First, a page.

10 Fun Design Team Activities to Try Out in 2023
Successful designs are the result of a cohesive and creative design team. But how do leaders build teams that are rich in these skills? There may not be a universal formula for creating the perfect team, but fun design team activities offer room for collaboration and exploration.
Team building starts with engagement, and when done well, it results in a strong design culture. This article explores the ways in which you can support active involvement and encourage collaboration in your design team.
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How Do You Engage a Design Team?
Recent studies suggest that as much as 18% of employees are disengaged in their work. With the remote workplaces and fractured team structures that followed in the wake of COVID-19, encouraging engagement is no simple task.
Before pursuing any of the following activities, customize these concepts to best suit your team’s needs and your design operation goals. Some workplaces may allot time for activities, while others may require voluntary attendance outside of company hours.
To maximize involvement, be sure to accommodate the needs of everyone in your group. The design team may even benefit from the involvement of other teams within your company, so keep an open mind as you refine these activities to support your team vision statement.
Ask team members to name examples of good and bad design
Comparing exercises help refine an individual’s perspective of what makes a good design. When coupled with the opportunity to choose self-identified examples of good and bad design, this can also highlight diverse perspectives.
Start by having each employee name three examples of design that they qualify as “good”. These choices can then be discussed amongst the team in a way that allows each member to explain the aspects that they are drawn to in designs. These personal interpretations inspire self-reflection in individuals and the adoption of various perspectives for the group, as patterns in preferences are noticed.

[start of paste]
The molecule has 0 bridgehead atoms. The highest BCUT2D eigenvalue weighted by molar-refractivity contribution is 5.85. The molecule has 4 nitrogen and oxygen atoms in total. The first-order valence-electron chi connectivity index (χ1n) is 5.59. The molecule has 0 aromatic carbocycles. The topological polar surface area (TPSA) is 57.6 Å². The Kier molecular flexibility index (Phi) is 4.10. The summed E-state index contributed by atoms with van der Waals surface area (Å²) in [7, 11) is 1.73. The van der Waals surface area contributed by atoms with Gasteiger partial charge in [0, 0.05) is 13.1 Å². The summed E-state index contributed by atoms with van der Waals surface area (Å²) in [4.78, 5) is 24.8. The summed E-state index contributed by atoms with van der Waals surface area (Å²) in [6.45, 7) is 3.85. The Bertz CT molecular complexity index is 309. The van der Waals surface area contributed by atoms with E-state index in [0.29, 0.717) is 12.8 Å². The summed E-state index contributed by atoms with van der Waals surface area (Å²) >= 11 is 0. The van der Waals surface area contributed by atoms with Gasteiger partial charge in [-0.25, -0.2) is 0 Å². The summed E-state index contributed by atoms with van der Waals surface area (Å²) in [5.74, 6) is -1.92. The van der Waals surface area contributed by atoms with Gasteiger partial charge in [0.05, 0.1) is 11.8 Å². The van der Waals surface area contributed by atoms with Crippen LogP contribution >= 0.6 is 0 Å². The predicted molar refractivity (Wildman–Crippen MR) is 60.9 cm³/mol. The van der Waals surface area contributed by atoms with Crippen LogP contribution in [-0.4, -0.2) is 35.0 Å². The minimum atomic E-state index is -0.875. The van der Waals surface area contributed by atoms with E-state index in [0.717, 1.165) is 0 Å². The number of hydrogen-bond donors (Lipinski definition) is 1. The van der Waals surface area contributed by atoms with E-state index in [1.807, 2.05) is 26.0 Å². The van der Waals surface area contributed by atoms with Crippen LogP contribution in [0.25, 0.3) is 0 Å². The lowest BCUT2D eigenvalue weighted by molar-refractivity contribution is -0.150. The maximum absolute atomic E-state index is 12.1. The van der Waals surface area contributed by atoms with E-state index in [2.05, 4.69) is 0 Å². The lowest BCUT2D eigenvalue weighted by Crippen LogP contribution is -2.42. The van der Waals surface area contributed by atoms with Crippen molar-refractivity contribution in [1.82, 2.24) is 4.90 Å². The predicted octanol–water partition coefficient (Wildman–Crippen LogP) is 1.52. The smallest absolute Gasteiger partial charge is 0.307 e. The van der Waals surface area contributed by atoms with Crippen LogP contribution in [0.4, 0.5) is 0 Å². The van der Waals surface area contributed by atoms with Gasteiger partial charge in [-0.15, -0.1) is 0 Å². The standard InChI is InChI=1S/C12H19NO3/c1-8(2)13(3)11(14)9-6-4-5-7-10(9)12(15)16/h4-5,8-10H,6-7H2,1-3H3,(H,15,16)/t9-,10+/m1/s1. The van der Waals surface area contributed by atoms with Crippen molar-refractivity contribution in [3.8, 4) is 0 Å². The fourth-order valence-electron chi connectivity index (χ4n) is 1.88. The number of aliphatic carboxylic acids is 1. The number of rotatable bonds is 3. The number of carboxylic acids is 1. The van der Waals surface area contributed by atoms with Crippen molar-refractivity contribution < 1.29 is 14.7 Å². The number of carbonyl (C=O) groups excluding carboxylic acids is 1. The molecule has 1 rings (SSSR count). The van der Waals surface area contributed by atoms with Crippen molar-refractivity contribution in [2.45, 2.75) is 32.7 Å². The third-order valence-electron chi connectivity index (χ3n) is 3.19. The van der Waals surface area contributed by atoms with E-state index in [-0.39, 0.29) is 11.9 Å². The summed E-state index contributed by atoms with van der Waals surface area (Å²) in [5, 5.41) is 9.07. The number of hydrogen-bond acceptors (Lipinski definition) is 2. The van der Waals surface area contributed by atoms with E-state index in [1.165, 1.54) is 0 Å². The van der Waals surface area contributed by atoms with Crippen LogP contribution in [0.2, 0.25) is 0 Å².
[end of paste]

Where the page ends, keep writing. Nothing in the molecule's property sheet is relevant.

This method can also be used in reverse. Instead of identifying three examples of good design, team members can identify and discuss examples of bad design. To keep this exercise constructive, especially in the face of conflicting views or in large groups, it is helpful to have a moderator.
Set up design team book club
Reading has been found to evoke engagement, especially when you apply deep reading practices. This form of literary interpretation is the result of readers drawing connections between other materials or real-world applications. And what better way to encourage these connections than to create a design team book club?
Much like a regular book club, one member would choose a book for the group to read, set a designated time frame to read the book, and then facilitate a conversation about it. Books focused on design and technology might be the most directly related to improving your team’s skills.
Still, classic titles concerning other topics can also support growth. You may be surprised to find that a variety of books can be related to your team’s work.
Organize a design workout
Most people align workouts with sports, but a workout can be any form of training intended to improve a set of skills. Innate skill and strength may help some teams succeed, but the most successful teams work out diligently to refine their skills as a group. In this sense, a design team is no different from a sports team!
Design-centered workouts can range from individual prompt-based design sketches to group challenges focused on communication. When generating workouts for a team, consider the factors that will impact team participation, like time and location.
Play a Tarot Card game
Context is key, and a special set of tarot cards can make that clear. With a set of tech tarot cards teams can view concepts and designs in relation to the many contexts they might end up in, such as environmental or relationship impacts.
This activity puts a focus on product impact. Also, much like standard tarot cards, each of the tech cards is intended to invoke ideas of both positive and negative outcomes. Teams can pass around a few cards from the deck and share their interpretation of how designs would fair in the face of each context.